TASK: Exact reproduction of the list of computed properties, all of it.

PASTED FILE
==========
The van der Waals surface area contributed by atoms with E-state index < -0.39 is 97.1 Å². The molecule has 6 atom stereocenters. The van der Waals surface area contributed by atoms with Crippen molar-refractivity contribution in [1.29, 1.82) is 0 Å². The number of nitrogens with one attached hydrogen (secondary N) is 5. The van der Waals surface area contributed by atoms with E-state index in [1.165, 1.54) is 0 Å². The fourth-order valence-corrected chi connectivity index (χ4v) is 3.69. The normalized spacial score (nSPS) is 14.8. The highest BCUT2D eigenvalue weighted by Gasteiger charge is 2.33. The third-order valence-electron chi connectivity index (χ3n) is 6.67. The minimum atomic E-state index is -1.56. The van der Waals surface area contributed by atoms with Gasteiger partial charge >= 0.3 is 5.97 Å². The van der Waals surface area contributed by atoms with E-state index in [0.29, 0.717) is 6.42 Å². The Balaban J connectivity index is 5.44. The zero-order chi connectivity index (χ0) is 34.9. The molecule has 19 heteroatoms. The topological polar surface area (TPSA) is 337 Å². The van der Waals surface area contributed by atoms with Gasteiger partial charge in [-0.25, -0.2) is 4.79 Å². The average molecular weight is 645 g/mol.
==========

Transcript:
The van der Waals surface area contributed by atoms with E-state index < -0.39 is 97.1 Å². The molecule has 6 atom stereocenters. The van der Waals surface area contributed by atoms with Crippen molar-refractivity contribution in [1.29, 1.82) is 0 Å². The number of nitrogens with one attached hydrogen (secondary N) is 5. The van der Waals surface area contributed by atoms with E-state index in [1.165, 1.54) is 0 Å². The fourth-order valence-corrected chi connectivity index (χ4v) is 3.69. The normalized spacial score (nSPS) is 14.8. The highest BCUT2D eigenvalue weighted by Gasteiger charge is 2.33. The third-order valence-electron chi connectivity index (χ3n) is 6.67. The minimum atomic E-state index is -1.56. The van der Waals surface area contributed by atoms with Gasteiger partial charge >= 0.3 is 5.97 Å². The van der Waals surface area contributed by atoms with E-state index in [0.29, 0.717) is 6.42 Å². The Balaban J connectivity index is 5.44. The zero-order chi connectivity index (χ0) is 34.9. The molecule has 19 heteroatoms. The topological polar surface area (TPSA) is 337 Å². The van der Waals surface area contributed by atoms with Gasteiger partial charge in [-0.25, -0.2) is 4.79 Å². The average molecular weight is 645 g/mol.